Singing Voice

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Singing Voice


The concept of the “singing voice” is associated with man’s ability to sing. The singing voice, unlike the speaking voice, has an exact pitch that can be held for a long time and that coincides with vowel sounds. A person begins to use his singing voice in childhood, depending on the development of his sense of pitch and his vocal apparatus. As a rule, a child’s singing voice reaches its full range (1½ octaves) by the age of 13. It is characterized by its bright, silvery timbre, similar to falsetto. Children’s voices, especially boys’, are used mainly in children’s choirs. At puberty a boy’s voice deepens by an octave, with accompanying changes in volume, range, and timbre and often the loss of the best singing qualities of the voice. Castration was practiced in Italy in the 17th and 18th centuries to preserve the superior singing voices of boys.

Singing voices may be categorized as nonprofessional (“untrained”) or professional (“trained”). Vocal training includes the adaptation and development of the singing voice in preparation for professional performance, stressing such qualities as clarity, beauty, power, the ability to draw out notes, broad range, flexibility, and endurance. These qualities are largely determined by natural gifts and the natural features of the. vocal apparatus, although they can be developed by training. The voice may be trained for opera and concert singing or for the performance of folk songs or variety music.

The qualities that define a singing voice are the beauty of its timbre and the ability to hold tones. An operatic or concert voice must be easily heard in large halls—it must carry well. Ringing, metallic voices tend to carry well. Fullness and softness are conveyed largely by lower overtones; a metallic, carrying quality is produced by high overtones. Both high and low singing formants, as well as vibrato (pulsation with a frequency of five to six times per second), determine the beauty and flowing quality of the voice.

An important quality for a singing voice is its strength. Operatic singing demands a powerful voice that can fill a large hall and be audible over the orchestral accompaniment. A voice has its natural registers, which are groups of sounds of like timbre that are produced by a single physiological mechanism. The tones of various registers have different sounds. The male voice has in its lower range a register produced in the chest and a falsetto register in its higher range. The chest register is distinguished by its great power and richness of tone. The falsetto is weak and poor in timbre. A female voice has three registers: the chest register produced in the chest; the central register, combining chest and head resonance; and the head register in the upper range, which sounds bright and open.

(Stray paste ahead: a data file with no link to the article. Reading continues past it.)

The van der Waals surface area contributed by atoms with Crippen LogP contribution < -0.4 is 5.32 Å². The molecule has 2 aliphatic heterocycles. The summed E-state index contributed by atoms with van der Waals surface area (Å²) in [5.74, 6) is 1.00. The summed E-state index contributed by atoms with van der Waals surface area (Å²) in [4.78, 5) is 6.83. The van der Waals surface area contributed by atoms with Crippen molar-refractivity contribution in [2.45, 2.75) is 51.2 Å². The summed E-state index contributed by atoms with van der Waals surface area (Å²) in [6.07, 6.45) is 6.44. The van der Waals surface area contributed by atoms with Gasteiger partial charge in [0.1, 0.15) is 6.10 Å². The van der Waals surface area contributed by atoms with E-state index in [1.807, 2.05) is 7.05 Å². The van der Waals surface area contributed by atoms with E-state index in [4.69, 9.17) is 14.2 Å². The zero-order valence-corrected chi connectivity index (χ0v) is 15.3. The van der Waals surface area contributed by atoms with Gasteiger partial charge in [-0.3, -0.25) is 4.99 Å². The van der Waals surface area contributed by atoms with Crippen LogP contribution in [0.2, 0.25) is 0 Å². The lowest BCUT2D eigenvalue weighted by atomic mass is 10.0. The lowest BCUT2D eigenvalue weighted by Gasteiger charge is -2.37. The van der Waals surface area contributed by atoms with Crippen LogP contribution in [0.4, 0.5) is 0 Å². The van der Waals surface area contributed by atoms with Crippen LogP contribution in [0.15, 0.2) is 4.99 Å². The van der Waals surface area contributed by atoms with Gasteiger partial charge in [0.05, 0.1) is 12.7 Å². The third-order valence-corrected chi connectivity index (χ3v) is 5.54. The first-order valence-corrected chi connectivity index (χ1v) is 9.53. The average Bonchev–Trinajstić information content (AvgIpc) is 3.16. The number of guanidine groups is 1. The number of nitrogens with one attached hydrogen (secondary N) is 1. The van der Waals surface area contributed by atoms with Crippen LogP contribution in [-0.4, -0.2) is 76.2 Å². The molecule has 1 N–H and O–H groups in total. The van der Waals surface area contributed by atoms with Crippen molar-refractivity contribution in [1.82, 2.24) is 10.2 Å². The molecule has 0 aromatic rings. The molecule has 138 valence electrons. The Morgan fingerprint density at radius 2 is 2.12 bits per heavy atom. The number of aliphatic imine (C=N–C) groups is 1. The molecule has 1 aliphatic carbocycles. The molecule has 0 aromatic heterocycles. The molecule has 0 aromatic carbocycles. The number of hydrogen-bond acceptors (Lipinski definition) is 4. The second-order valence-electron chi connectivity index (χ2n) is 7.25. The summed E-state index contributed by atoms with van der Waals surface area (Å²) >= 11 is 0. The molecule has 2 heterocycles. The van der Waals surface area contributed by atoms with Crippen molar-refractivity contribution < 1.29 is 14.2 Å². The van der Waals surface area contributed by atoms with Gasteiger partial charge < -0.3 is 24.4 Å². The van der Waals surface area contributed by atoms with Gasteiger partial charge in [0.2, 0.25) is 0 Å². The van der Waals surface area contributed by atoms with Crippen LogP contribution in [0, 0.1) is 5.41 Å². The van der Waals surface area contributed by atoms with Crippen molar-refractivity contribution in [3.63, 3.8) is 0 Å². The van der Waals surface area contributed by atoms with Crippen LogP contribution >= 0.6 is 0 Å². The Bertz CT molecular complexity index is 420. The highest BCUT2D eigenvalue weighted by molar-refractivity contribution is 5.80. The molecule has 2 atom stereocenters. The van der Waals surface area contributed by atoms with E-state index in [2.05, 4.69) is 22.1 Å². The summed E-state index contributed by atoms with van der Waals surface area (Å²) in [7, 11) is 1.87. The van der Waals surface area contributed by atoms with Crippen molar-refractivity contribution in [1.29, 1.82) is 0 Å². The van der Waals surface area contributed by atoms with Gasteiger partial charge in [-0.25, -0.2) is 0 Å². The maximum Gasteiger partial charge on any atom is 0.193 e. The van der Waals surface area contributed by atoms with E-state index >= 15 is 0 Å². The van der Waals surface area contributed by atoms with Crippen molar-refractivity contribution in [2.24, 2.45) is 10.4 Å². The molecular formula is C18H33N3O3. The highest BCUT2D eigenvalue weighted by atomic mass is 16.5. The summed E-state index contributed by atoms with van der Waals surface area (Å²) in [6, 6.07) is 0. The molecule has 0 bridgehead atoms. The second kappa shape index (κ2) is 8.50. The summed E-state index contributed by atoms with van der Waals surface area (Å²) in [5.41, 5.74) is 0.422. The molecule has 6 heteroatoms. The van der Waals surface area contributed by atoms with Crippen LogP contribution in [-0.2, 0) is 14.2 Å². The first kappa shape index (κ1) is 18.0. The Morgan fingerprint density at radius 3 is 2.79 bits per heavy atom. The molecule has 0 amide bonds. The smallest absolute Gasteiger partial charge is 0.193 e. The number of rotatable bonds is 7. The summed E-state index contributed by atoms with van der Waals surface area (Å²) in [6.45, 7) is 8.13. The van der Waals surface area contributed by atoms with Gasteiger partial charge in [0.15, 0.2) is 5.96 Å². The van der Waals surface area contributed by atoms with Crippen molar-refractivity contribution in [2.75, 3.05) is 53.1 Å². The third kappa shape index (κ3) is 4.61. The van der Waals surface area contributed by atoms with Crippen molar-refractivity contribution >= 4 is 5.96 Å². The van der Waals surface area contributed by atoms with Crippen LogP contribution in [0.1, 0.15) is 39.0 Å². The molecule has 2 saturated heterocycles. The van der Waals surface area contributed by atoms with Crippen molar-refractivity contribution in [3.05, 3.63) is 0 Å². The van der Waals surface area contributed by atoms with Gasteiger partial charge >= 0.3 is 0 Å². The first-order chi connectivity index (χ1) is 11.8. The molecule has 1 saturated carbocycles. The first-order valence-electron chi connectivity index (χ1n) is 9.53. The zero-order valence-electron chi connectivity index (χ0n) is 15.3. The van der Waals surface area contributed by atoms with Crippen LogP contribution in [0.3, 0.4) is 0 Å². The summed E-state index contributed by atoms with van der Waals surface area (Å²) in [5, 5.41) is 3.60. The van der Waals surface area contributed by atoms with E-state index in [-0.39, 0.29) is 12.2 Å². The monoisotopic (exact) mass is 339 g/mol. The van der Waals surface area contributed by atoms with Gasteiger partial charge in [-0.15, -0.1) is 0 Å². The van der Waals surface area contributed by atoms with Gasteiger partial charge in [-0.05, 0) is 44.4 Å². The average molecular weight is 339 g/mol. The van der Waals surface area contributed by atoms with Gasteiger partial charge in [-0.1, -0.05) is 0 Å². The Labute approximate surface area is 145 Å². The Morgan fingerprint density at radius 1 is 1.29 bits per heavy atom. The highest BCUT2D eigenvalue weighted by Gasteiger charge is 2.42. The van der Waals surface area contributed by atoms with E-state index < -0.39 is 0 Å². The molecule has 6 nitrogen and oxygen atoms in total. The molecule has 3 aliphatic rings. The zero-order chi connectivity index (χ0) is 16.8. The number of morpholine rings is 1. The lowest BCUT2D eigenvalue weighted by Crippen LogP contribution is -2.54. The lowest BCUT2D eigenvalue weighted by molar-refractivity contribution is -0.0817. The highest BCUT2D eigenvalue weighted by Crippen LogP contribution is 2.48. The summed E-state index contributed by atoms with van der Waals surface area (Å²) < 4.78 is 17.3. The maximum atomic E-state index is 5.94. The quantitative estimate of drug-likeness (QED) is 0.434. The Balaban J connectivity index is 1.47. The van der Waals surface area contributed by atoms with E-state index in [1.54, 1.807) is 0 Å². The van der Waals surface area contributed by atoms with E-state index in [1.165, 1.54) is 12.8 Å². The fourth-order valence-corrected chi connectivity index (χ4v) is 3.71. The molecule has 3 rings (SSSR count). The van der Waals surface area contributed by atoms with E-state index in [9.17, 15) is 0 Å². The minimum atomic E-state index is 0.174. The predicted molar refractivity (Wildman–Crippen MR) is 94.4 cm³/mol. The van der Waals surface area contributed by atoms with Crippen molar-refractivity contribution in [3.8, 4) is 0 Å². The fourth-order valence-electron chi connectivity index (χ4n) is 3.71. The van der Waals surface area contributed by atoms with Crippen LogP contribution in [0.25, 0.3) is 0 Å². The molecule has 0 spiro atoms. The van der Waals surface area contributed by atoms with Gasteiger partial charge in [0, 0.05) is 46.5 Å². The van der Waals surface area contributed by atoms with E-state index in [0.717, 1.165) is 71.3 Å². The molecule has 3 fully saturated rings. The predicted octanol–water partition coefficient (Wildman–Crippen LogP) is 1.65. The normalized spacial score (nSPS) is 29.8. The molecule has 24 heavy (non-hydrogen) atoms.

A professional singing voice must have a range of two octaves and must resonate evenly throughout the range. This is achieved by the use of mixed resonance.

Voices are categorized by timbre and pitch. There are six basic types of voices. The highest female voice is the soprano, the next highest is the mezzo soprano, and the lowest is the contralto. The highest male voice is the tenor, the lowest is the bass, and between them is the baritone. In each voice type the highest and brightest voices are called lyrical, and the lower, darker voices are called dramatic.

In most cases the use of the singing voice is combined with words. The poetic text in singing is conveyed expressively by distinct pronunciation and the ability to combine the singing voice with elements of speech intonation. Smooth, legato singing is the basis of the cantilena style, whereas vocal agility is required for rapid singing.


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